Costly KitKats: 10 Things We Learned This Week

Elon Musk was back in the news in a week kicked off by Valentine's Day

Ollie Smith 18 February, 2022 | 1:00PM
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Kit Kat

In a week that kicked off with Valentine's Day content galore, we take in the big stories.

Taking a Break Will Cost You More

A new inflation narrative has hit the headlines. This week, Nestle, the maker of KitKat and Nescafe coffee products, warned it was a “safe assumption” its prices would rise. The company’s chief executive, Mark Schneider, also said there was “no place” within the company that would be immune from inflationary pressure. For those of you taking a different kind of break, there is yet more bad news. Reckitt (RKT), the consumer goods giant behind Durex, also said this week its prices would have to rise, though it committed to at least attempting to absorb some of the cost.

UK Inflation is Heading Towards 8%

And speaking of inflation (again), clothing and footwear price hikes helped push inflation to the 5.5% mark in January, according to a release from the Office for National Statistics this week. There is no end to the pain in sight. For its part, the Bank of England reckons inflation is going to top 7% in the coming months, a level not seen since the early nineties, when John Major was prime minister, and Neil Kinnock was issuing confident statements about winning a General Election. Some things just don’t work out how you think they will.

Musk is Losing His Chill with the SEC

Tesla chief executive Elon Musk is in trouble with the world again. After the outspoken rocket magnate deleted a tweet comparing Canadian prime minister Justin Trudeau to Adolf Hitler, court filings revealed Musk is in a war of words with the US Securities & Exchange Commission. Musk, whose tweets have been known to move markets, said in the documents that he had been targeted for “unrelenting investigation” in a bid to “chill” his free speech. Whatever the validity of the claims, it seems unlikely the relationship between the billionaire and the regulator will cool any time soon.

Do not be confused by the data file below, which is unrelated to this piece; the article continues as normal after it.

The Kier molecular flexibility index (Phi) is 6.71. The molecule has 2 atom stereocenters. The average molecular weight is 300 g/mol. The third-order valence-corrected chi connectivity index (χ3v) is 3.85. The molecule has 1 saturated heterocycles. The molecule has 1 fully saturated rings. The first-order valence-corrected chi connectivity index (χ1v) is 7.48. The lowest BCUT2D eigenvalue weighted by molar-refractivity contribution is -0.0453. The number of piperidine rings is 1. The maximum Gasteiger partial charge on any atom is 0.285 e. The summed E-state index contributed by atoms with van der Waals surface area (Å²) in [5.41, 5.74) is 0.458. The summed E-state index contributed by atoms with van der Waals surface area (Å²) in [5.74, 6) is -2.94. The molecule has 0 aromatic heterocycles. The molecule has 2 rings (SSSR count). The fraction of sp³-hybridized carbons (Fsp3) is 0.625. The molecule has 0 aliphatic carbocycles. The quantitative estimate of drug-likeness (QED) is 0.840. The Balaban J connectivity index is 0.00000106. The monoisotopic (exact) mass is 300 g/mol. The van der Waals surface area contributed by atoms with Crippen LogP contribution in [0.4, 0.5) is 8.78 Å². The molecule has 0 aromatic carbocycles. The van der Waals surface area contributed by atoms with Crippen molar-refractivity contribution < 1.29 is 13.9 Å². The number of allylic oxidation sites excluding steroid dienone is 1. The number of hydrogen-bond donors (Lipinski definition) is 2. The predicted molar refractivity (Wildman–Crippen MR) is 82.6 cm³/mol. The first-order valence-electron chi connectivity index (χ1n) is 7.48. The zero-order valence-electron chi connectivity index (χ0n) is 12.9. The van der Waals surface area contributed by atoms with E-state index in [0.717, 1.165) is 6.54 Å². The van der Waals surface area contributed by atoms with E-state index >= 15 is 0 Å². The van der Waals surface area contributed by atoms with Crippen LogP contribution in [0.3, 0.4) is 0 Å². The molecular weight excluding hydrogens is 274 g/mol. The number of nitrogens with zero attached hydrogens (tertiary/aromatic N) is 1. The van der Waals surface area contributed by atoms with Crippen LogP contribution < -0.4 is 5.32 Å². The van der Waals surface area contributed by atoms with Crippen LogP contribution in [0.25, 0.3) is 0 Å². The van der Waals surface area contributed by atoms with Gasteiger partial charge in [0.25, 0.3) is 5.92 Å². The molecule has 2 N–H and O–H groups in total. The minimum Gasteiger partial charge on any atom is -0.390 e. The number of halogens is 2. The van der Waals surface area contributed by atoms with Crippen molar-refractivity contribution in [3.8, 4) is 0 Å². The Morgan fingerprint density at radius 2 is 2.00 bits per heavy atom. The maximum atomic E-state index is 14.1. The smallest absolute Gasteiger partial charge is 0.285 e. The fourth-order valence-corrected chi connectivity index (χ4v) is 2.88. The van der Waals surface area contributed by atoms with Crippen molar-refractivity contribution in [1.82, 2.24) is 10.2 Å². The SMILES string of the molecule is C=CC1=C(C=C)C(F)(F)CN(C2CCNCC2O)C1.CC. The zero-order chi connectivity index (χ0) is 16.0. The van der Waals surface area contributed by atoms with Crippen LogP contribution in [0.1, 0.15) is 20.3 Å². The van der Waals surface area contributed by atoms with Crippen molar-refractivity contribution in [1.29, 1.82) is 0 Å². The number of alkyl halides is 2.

Alibaba and Tencent Are in Trouble

Alibaba (BABA) and Tencent (0700) are the latest companies to be caught up in the ongoing war of words between the US and China. The US has added websites run by both companies to a master list of “notorious markets”, highlighting its belief that both are exposed to the trading of counterfeit goods. The list includes 42 online sites and 35 stores run by the technology ecommerce giants. At stake is the issue of copyright and intellectual property infringement, though with everything else in the US’s intray it seems doubtful the Chinese government will be panicking at the news.

The iPhone is Now Mask-Compatible

The iPhone is now mask-compatible. What do we mean by that? Well, an update to iOS means users of its facial recognition software can still log in to their phones while wearing a mask. This is a highly useful development. Well done Apple.

The Hedges Have Failed